“Jared Hughes signed as a four-seam/curveball guy, and he got in the big leagues based on the power sinker,” Pirates General Manager Neal Huntington said. “What they come in with, our development system is going to maximize what they come in with. Sometimes it’s hard to tell whether a guy is a four seam and two seam. Sometimes it’s hard to tell from behind home plate. We’ve had conversations, we’ve gotten up on [Kuhl]. The reality is we’ll take the weapons that he comes in with, sharpen them, and look to get him on the path to the big leagues. Sometimes it means wholesale changes, much like it was with Jared Hughes, or a dropped arm slot like Tony Watson to allow him to attack left-handers and his velocity spiked after we dropped his arm slot.”
One guy who definitely is a sinkerball pitcher is Carle, who is 6′ 4″, 185 pounds and throws 92-94 MPH. He doesn’t have much in the way of secondary pitches, but he has a projectable frame, and cut down on his control issues this year. If he can add some velocity, he could be useful as a late inning reliever, with a mid-90s sinker that has been very effective.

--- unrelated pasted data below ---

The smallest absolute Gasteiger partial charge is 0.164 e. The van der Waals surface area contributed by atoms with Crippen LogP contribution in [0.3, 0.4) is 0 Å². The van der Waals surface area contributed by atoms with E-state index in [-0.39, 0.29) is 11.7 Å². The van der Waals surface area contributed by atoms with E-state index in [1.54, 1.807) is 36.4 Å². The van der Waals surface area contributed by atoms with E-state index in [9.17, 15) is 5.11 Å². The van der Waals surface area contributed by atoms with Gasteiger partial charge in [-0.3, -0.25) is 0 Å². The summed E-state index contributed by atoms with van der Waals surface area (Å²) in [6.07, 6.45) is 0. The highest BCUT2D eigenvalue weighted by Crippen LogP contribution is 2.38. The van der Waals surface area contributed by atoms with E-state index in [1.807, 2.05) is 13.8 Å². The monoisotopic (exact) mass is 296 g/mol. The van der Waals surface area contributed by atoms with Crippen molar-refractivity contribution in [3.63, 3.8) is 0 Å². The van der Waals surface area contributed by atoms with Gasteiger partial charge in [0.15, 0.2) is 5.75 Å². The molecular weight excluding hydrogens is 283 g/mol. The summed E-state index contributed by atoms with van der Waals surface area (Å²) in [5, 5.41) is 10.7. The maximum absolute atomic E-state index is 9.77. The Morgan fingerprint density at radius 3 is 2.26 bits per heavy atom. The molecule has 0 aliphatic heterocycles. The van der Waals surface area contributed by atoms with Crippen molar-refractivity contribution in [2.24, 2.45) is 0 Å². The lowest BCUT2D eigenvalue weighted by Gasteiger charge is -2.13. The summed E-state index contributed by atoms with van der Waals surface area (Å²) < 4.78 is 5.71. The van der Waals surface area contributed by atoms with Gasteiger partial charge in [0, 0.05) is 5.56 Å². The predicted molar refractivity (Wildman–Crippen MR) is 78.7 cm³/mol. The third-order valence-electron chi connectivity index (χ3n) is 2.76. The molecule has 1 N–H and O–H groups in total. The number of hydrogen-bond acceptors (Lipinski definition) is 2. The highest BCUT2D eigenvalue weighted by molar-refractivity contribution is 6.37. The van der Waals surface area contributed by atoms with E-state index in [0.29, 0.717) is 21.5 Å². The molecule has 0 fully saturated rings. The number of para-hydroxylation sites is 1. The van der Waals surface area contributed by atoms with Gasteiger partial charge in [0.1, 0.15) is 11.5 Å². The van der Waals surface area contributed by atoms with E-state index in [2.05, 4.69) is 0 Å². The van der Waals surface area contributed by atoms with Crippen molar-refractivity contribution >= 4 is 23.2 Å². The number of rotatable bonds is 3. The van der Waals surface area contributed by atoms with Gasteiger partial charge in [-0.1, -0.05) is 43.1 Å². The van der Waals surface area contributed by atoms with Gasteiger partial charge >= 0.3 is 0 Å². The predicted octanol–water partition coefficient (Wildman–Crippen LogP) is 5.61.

That has been the trend for the Pirates: go for tall, projectable pitchers with either a sinker, downward plane, or an off-speed pitch that produces easy ground ball outs.
“I don’t think we’re alone in baseball in our core philosophy on pitching,” Huntington said. “We like the frame, the angle, the height gives you the angle. We like stuff, whether it’s velocity or spin to a breaking ball, or deception to a changeup. We like guys who can get swing and miss. We like guys who can get ground balls. And we like guys who can pound the zone. There’s like three of those in the game who have all of those traits, so it’s a sliding scale from there on out how you evaluate players against each other.”
**Third round pick JaCoby Jones looks to be a high upside project. Keith Law noted that he’d be a good candidate for an overhaul in his swing. He’s got a lot of speed, and the skills to play center field. He also has a good frame at 6′ 3″, 200 pounds, and raw power. If he can make an adjustment with his hitting, he could be a good all-around center fielder. He could also play second or third base, as different outlets have him listed at different positions.